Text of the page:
In this glossary I’ve collected some cooking terms you’ll come across in my (and other) recipes. It is non-exhaustive, but I have tried to cover some common ones that don’t usually come up outside of kitchens. I will continue to update it as I go along.
The process of mixing something rapidly, usually with a whisk or the whisk attachment of an electric mixer to incorporate small air bubbles into a mixture. Synonymous with whip.
To cook food by very briefly submerging in boiling liquid. Can be used as the only method of cooking for things that cook very quickly/don’t need much cooking, or as a means of softening an ingredient or loosening skin on produce.
To cook food in liquid that is it’s boiling point (212 F for water). Boiling is visually identified by constant, large bubbles bursting from the surface of the liquid. Particularly useful for cooking foods like pasta and potatoes.
The process of beating softened butter until it appears fluffy. Best done with an electric mixer. Does not work if the butter is firm. Creaming butter incorporates in a small amount of air, which can be desirable in many baked goods for their texture, and also helps with evenly distributing the butter through the batter/dough.
The process of loosening cooked-on material from a hot pan by introducing water or other liquid. I’ve written a more detailed article about this here.
This one usually appears in recipes for crusts. To dock is to pierce all over (often with a fork) in order to create holes that steam can escape through. This helps prevent big bubbles from forming under the crust and leaving it misshapen after blind baking (pie weights also help). The same principle as cutting slits in the top of a pie, or piercing potatoes with a fork before baking.
Double Boiler (noun) aka Bain Marie or Water Bath
A pot of water on a heat source with a heat-proof bowl (or other vessel) sitting in the top of it. Used to heat things gently through indirect contact with the heat source. Domestocrat has a good run down of how to make and use a double boiler here. You can also buy a purpose-made one, if you like. Useful on the stovetop to do things like melt chocolate or heat eggs, useful in the oven for things like custards, or at a buffet to keep food warm.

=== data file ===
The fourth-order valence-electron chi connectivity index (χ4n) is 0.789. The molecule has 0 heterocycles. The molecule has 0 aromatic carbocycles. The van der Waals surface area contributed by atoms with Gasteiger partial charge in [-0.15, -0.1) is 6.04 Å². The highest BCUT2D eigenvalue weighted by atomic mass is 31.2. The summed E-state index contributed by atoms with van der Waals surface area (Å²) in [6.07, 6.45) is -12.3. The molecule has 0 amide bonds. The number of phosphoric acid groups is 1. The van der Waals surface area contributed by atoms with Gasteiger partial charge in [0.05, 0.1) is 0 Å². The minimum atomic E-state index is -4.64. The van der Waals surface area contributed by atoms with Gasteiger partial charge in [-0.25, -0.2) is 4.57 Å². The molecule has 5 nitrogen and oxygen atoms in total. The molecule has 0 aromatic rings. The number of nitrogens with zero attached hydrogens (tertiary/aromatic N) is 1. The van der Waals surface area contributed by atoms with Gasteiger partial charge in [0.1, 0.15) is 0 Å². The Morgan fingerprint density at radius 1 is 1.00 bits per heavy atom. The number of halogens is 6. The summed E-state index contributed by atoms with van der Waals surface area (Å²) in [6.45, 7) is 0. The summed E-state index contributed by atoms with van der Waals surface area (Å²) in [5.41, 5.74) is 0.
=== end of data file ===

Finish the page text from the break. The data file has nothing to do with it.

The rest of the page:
The process of gently combining two mixtures or ingredients to avoid knocking air out. Best done with a spatula. Sometimes done by dragging the spatula through the center of the bowl, then scraping around the edge, turning the bowl, and repeating. Sometimes done by stirring bottom to top with a spatula held horizontally while turning the bowl, always going in the same direction. Video on this coming soon. The goal is to mix slowly, softly, and until just barely mixed.
To cut into thin, even matchsticks. Usually this is a technique used for vegetables.
Mountain- or wave-like formations in batter that has been beaten to an increased volume. Usually categorized as soft, medium or firm, and stiff. A good description (with photos) of these different levels of stiffness can be found at here an Fine Cooking. Most commonly we refer to peaks when talking about whipping cream or egg whites.
To cook food in liquid that is not quite simmering (visually, there is very little movement in the liquid and the temperature measures around 150-180 F). Particularly useful in cooking delicate food like eggs, fish, or soft fruit.
To cook food in liquid at a temperature just below the boiling point (visually, the liquid produces constant, fine bubbles and the temperature measures around (180-210 F). Particularly useful for cooking soups and sauces, reducing liquids, and cooking things like rice or lentils.
The change in texture that occurs when melting chocolate is overheated or contaminated with water. The chocolate becomes dull and grainy or solidified and difficult to work with and rather than smooth and shiny. It can sometimes be salvaged by adding a small amount of solid oil (like cocoa butter or coconut oil), but will have a different texture and can no longer be tempered.
Eggs and other mixtures that can curdle: The process of slowly adding a hot mixture to a (temperature-sensitive) cold mixture while whisking quickly so as to warm the temperature-sensitive ingredients gradually and prevent them from curdling. Many recipes call for this step, most commonly ones with eggs such as custards, sauces, or eggnog.
Chocolate: The process of heating and cooling chocolate precisely to change the crystalline structure of the cocoa butter to improve its texture, appearance, and stability. Tempered chocolate melts more smoothly, is stronger and stores better, and has a lovely shiny appearance. King Arthur Flour has a good guide on doing this here.
The process of mixing something rapidly, usually with a whisk or the whisk attachment of an electric mixer to incorporate small air bubbles into a mixture. Synonymous with beat.